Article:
Christian ethics is a difficult animal. It’s not particularly well defined, and you’re going to get a different answer from everyone you ask, answers that are based on any number of different interpretations of the Bible, understandings of the role of tradition, and theological and philosophical viewpoints. Because of this, I’m going to resist writing about contentious social issues in this post — not because I think that the best position is one in the middle, but because those issues are not the focus of this post.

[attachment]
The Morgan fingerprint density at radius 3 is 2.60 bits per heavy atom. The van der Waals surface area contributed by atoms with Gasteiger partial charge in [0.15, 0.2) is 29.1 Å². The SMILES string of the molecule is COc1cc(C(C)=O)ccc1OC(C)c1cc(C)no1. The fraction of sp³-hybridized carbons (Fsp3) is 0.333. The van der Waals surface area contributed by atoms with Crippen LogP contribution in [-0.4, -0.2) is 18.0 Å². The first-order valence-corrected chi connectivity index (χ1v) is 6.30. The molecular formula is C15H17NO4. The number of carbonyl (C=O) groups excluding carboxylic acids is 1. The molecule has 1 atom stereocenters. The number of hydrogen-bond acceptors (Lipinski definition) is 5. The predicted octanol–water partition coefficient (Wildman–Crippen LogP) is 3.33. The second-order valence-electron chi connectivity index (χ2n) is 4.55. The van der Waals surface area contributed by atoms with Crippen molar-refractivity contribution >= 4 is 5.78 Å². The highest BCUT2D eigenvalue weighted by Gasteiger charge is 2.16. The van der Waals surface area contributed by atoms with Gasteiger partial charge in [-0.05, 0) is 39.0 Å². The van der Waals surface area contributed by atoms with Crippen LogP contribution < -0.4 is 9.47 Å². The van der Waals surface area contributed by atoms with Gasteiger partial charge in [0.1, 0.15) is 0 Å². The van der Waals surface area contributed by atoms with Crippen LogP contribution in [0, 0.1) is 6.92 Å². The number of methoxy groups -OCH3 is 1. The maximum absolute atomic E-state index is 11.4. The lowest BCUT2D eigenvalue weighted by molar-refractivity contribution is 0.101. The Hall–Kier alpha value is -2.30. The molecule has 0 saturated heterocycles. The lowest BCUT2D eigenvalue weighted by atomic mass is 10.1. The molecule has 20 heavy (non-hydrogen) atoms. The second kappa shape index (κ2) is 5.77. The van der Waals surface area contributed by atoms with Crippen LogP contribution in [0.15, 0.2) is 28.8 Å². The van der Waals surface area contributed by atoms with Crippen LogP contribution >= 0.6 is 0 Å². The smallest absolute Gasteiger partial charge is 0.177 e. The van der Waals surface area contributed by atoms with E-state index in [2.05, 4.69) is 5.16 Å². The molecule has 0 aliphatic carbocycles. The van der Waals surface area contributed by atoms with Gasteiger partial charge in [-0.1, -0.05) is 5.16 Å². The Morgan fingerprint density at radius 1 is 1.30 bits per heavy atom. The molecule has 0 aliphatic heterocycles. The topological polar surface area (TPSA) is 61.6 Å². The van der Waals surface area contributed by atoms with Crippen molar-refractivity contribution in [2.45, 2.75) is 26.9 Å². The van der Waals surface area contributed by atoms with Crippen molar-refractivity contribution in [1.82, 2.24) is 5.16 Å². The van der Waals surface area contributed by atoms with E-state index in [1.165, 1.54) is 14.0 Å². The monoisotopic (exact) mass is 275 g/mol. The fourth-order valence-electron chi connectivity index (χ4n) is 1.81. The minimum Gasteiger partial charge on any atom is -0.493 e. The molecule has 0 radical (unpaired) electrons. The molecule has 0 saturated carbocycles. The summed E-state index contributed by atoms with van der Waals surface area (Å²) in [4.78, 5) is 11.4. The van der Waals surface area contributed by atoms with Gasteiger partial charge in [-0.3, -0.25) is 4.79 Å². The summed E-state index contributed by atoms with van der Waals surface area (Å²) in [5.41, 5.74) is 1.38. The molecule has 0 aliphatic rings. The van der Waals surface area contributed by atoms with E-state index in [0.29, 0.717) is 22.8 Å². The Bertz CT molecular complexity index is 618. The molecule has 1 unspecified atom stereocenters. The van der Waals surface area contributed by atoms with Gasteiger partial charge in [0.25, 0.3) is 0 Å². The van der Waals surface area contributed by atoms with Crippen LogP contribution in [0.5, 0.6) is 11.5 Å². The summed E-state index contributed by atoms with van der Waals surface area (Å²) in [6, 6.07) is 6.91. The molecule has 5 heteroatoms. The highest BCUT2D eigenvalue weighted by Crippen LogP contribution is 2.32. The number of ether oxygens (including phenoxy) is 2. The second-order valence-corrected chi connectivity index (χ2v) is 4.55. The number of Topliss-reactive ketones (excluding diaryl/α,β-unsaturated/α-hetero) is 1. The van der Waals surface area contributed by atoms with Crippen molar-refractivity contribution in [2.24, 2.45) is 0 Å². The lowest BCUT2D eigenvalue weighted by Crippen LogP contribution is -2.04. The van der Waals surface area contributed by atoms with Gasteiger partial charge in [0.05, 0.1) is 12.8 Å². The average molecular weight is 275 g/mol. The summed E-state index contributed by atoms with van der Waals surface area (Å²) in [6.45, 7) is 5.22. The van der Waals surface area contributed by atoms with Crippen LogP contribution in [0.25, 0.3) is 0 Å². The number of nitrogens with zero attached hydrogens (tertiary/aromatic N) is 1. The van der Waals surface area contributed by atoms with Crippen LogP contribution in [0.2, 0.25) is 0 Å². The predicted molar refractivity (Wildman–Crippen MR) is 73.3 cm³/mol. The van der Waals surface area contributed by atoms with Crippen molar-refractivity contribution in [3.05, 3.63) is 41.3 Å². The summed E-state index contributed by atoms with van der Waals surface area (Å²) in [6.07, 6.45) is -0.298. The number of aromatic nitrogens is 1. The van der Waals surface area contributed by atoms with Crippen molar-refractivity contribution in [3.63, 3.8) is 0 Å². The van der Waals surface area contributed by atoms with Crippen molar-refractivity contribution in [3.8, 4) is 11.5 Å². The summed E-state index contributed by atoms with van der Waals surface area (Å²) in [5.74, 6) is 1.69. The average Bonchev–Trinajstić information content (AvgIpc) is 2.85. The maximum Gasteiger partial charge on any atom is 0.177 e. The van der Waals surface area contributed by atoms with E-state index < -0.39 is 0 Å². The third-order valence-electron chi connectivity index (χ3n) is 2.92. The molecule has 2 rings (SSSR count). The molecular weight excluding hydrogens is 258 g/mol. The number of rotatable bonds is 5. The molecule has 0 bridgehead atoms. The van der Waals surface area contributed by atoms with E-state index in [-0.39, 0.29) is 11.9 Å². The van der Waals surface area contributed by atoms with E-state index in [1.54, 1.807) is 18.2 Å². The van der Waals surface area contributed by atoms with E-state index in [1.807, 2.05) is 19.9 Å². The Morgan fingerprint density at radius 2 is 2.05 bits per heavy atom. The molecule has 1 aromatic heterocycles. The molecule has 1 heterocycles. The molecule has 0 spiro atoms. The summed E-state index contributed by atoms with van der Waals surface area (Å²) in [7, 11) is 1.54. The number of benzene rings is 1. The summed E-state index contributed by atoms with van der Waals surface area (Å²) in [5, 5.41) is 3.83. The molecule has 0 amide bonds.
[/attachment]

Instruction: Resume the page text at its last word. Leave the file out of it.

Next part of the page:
In the Christian tradition, living an ethical life is about fulfilling our purpose in life as human beings, or put another way, it is simply about becoming more human. Jesus, because he is both perfectly God and perfectly human, provides our definition of what it means to be perfectly human. To become more human is to become more like Jesus, and because Jesus is fully divine as well, doing so is how we participate in the divine life. Humanity is only given definition by virtue of God’s divinity — the Christian life is about God, and we get to participate as humans because of Jesus. Therefore when we strive to become more human, more like Christ, Christians are concerned with three things: loving and worshipping God, living in community together in anticipation of the perfect communion of the Kingdom of God, and loving and serving our neighbor in all that we do. Continue reading